The Future of IR Lies in Creativity Rather than ‘New Thinking’

This article has been shortlisted for the 2019 E-IR Article Award

This paper is about stressing the recurring failure to shape International Relations (IR) as a vibrant discipline. It underlines the obsolescence of calls for ‘new thinking’ in IR because these are essentially repetitive attempts to identify the academic field’s limitations that do not necessarily offer novel insights. Although these calls invite extra features other than the states such as non-state actors, individuals, organisations, and questions of religion, culture, ethnicity, or identity among others to be incorporated in the subject, it is creative engagements in the ways to address these topics that should receive greater attention. ‘New thinking’ has resulted in a saturation of identification of problems to be considered in IR rather than encouraging sophisticated ways that these issues could be tackled and addressed. This is why, instead of ‘new thinking’, this paper argues that there should be greater calls for creativity in IR. Creativity in engagements with fresh or long-existing issues rather than ‘new thinking’ offers greater potential to avoid stagnation in IR and to make the academic field truly engaging.

A Saturation of Appeals for ‘New Thinking’ in IR

Conversations about the limitations of IR are not new and pervade the literature, lectures, discussions at conferences, and student-led seminars from different degree levels. Diverse strands of criticisms are associated with this field of study. The very essence of IR as an academic discipline is contested owing to its composite of distinct sub-disciplines (Puchala 2003, 9). Another strand of criticism is concerned with the disengagement between the variety of theoretical paradigms and the policy world and vice versa (Walt, 1998; Mearsheimer and Walt, 2013). Other identifications of flaws with the subject are concerned with the obsolescence of the theories and methods of IR and their continuing fascination with the state as the primary unit of analysis in world politics (Acharya, 2011; Acharya and Buzan 2010; Budd, 2013).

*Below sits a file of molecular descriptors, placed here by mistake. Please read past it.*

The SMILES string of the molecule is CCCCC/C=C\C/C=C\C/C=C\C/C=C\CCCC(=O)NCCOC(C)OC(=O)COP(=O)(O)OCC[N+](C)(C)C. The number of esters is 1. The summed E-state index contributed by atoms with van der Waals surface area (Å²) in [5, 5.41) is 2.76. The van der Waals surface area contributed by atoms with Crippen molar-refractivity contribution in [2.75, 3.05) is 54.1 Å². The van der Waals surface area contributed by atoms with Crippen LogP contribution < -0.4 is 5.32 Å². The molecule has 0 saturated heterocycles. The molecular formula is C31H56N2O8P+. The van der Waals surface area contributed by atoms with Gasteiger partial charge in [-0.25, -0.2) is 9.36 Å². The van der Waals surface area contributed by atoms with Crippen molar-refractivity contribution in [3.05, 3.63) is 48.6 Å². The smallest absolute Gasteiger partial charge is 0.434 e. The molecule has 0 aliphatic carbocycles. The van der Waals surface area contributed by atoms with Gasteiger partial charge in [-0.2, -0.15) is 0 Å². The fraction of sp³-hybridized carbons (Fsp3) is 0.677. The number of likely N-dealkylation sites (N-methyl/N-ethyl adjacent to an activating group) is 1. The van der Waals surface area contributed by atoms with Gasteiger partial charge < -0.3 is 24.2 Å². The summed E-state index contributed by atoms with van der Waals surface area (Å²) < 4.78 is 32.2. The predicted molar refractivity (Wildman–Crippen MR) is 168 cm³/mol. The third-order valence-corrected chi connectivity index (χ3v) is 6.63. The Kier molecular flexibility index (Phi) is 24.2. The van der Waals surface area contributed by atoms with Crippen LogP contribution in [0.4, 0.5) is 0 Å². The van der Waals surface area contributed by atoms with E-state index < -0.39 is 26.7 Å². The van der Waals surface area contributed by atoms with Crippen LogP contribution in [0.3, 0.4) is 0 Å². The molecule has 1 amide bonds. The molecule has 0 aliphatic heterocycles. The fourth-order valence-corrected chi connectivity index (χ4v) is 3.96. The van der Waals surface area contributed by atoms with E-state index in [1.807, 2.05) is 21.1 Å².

What continues to be noticed is that the so-called traditional, mainstream, and deep-rooted theories, which are referred to as problem-solving or uncritical theories, are deemed as ideal to explain state relations and interactions that can be quantified and empirically explained (Reus-Smit and Snidal 2010, 6). These theories explain the world as they find it without questioning its very basis. Meanwhile, societal complexities, which transcend traditional assumptions and are of a non-state nature, are cast as inconsequential and little theorised in IR (Langlois 2015). The irony is that the possibilities of borrowing insights from different disciplines and the prospects of multiple theories should not have let IR scholarships turn oblivious to varied societal dynamics including gender, race, or identity and other issues in the first place.